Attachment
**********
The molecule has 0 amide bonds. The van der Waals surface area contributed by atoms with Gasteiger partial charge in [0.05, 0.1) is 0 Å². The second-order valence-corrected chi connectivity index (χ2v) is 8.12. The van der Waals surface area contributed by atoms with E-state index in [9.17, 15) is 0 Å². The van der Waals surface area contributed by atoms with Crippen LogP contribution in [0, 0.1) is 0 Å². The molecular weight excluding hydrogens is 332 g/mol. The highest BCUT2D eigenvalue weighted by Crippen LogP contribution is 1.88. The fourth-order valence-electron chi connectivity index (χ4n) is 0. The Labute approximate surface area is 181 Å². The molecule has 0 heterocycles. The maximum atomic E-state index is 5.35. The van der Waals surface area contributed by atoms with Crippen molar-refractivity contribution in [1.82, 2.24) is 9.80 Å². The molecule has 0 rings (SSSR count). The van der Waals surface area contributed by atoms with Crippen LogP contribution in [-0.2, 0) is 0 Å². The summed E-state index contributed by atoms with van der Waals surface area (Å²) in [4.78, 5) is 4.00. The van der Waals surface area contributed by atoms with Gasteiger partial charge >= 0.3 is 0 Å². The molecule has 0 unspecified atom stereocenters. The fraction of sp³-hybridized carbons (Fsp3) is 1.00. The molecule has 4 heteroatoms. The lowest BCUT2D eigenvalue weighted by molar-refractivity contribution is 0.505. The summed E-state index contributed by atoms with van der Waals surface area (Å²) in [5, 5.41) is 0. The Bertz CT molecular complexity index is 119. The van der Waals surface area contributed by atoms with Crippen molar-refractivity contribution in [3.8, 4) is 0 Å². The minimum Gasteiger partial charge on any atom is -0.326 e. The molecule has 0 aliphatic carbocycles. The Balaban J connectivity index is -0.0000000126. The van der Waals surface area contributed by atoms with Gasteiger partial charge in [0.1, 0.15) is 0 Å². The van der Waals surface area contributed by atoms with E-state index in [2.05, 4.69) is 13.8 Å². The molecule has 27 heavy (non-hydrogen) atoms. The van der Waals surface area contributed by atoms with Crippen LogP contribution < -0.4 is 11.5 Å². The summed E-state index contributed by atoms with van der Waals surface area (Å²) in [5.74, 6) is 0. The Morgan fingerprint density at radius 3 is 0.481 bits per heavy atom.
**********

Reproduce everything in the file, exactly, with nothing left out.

The molecule has 0 amide bonds. The van der Waals surface area contributed by atoms with Gasteiger partial charge in [0.05, 0.1) is 0 Å². The second-order valence-corrected chi connectivity index (χ2v) is 8.12. The van der Waals surface area contributed by atoms with E-state index in [9.17, 15) is 0 Å². The van der Waals surface area contributed by atoms with Crippen LogP contribution in [0, 0.1) is 0 Å². The molecular weight excluding hydrogens is 332 g/mol. The highest BCUT2D eigenvalue weighted by Crippen LogP contribution is 1.88. The fourth-order valence-electron chi connectivity index (χ4n) is 0. The Labute approximate surface area is 181 Å². The molecule has 0 heterocycles. The maximum atomic E-state index is 5.35. The van der Waals surface area contributed by atoms with Crippen molar-refractivity contribution in [1.82, 2.24) is 9.80 Å². The molecule has 0 rings (SSSR count). The van der Waals surface area contributed by atoms with Crippen LogP contribution in [-0.2, 0) is 0 Å². The summed E-state index contributed by atoms with van der Waals surface area (Å²) in [4.78, 5) is 4.00. The van der Waals surface area contributed by atoms with Gasteiger partial charge >= 0.3 is 0 Å². The molecule has 0 unspecified atom stereocenters. The fraction of sp³-hybridized carbons (Fsp3) is 1.00. The molecule has 4 heteroatoms. The lowest BCUT2D eigenvalue weighted by molar-refractivity contribution is 0.505. The summed E-state index contributed by atoms with van der Waals surface area (Å²) in [5, 5.41) is 0. The Bertz CT molecular complexity index is 119. The van der Waals surface area contributed by atoms with Crippen molar-refractivity contribution in [3.8, 4) is 0 Å². The minimum Gasteiger partial charge on any atom is -0.326 e. The molecule has 0 aliphatic carbocycles. The Balaban J connectivity index is -0.0000000126. The van der Waals surface area contributed by atoms with Gasteiger partial charge in [0.1, 0.15) is 0 Å². The van der Waals surface area contributed by atoms with E-state index in [2.05, 4.69) is 13.8 Å². The molecule has 27 heavy (non-hydrogen) atoms. The van der Waals surface area contributed by atoms with Crippen LogP contribution < -0.4 is 11.5 Å². The summed E-state index contributed by atoms with van der Waals surface area (Å²) in [5.74, 6) is 0. The Morgan fingerprint density at radius 3 is 0.481 bits per heavy atom.